Head of Programme Tracy Lynn Chemaly kicked off the second day of Business of Design by pointing out that she’d overheard attendees noting they had trouble sleeping the night before as they had so many thoughts running through their heads. She then introduced Rob Stokes, Red & Yellow chairman as MC for the day, with a presentation sure to keep other attendees awake at night.
That’s because Stokes explained why creative thinking is the most important skill of the 21st century. Certainly something to think about. He admitted that he may well have been preaching to the choir on the topic, but there was frantic note-taking all around me, so the message really hit home. Stokes made the session personal by sharing how he had slowly but surely become disillusioned with the industry he was in and, after fathering four children, his thoughts turned to the world we are leaving to the next generation. He emerged from an existential crisis. It wasn’t what the industry did but the way it did it that irked.
When having a quiet moment with our ‘supercomputers’ or smart phones, Stokes says we don’t realise they’re more powerful than the tech that took man to the moon; we forget how far we’ve come. As a parent, AI is of particular interest to him as it will replace most of the world we know today, so how will the next generation work?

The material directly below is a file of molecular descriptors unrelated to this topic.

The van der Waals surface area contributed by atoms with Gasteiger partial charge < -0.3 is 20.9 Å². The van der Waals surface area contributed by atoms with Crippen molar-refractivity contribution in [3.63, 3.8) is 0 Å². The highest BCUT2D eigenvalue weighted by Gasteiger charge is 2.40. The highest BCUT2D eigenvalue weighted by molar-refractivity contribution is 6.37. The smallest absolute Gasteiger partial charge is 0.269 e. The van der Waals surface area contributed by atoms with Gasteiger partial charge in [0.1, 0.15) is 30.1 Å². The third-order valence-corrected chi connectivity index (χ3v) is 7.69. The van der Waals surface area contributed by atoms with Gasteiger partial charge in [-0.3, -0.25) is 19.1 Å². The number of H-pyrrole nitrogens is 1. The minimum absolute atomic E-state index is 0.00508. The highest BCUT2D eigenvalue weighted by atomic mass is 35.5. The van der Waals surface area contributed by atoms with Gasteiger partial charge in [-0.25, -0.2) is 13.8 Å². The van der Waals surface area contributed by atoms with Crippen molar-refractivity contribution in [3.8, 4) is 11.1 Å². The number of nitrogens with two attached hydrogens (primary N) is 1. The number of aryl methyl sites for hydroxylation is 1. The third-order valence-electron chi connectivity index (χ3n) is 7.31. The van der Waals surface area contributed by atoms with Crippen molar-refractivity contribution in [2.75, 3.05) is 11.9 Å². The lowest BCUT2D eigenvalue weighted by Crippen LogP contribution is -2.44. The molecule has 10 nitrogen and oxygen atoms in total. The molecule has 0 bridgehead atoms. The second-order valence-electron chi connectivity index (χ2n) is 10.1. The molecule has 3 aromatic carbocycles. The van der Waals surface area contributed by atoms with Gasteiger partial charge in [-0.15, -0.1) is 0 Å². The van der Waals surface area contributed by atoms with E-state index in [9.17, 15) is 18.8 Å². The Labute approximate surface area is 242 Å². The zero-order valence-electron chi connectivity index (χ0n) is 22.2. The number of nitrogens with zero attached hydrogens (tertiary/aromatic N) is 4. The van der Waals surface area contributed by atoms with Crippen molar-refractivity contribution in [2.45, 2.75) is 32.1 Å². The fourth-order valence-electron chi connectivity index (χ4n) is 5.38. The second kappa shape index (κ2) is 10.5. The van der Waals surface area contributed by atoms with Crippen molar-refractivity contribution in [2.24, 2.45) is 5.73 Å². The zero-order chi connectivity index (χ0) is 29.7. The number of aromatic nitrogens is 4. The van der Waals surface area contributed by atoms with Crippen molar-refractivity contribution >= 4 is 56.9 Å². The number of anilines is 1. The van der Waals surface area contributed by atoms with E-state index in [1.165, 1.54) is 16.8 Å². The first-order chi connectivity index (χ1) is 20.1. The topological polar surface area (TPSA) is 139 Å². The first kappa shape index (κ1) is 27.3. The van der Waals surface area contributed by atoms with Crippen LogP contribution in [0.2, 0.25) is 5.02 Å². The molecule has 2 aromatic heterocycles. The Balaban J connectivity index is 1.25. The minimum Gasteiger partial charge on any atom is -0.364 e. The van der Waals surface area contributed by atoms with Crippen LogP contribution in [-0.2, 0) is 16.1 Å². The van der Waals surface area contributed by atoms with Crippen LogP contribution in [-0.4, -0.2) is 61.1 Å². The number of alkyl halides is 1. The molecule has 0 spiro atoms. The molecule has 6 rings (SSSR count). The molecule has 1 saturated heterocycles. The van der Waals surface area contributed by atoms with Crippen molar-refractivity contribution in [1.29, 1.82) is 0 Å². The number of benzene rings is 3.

This amazing advancement is technically destroying all the legal jobs in the world, says Stokes. It is already in use by the biggest firms in the world, currently taking on the role of paralegals. But it’s not all doom and gloom. The jobs that get automated first follow a pattern – it’s the non-routine manual ones that go first, but non-routine cognitive is still on the rise, so creative work is a relatively safe bet for the future.
Like an emergency or unplanned medical condition to treat, it’s innovation at heart.
Computers don’t live in our world and have our experiences, so simply being human is our competitive advantage over them.
Creativity in business is about spotting opportunities, making existing products or services better and applying a creative mindset to the opportunities and challenges that exist. It’s the logical business thinkers who can apply creativity to the situations they face that will succeed.
Unfortunately, we are still teaching the new batch of workers the previous ways of work.
Stokes shares the following eight ways to think more creatively: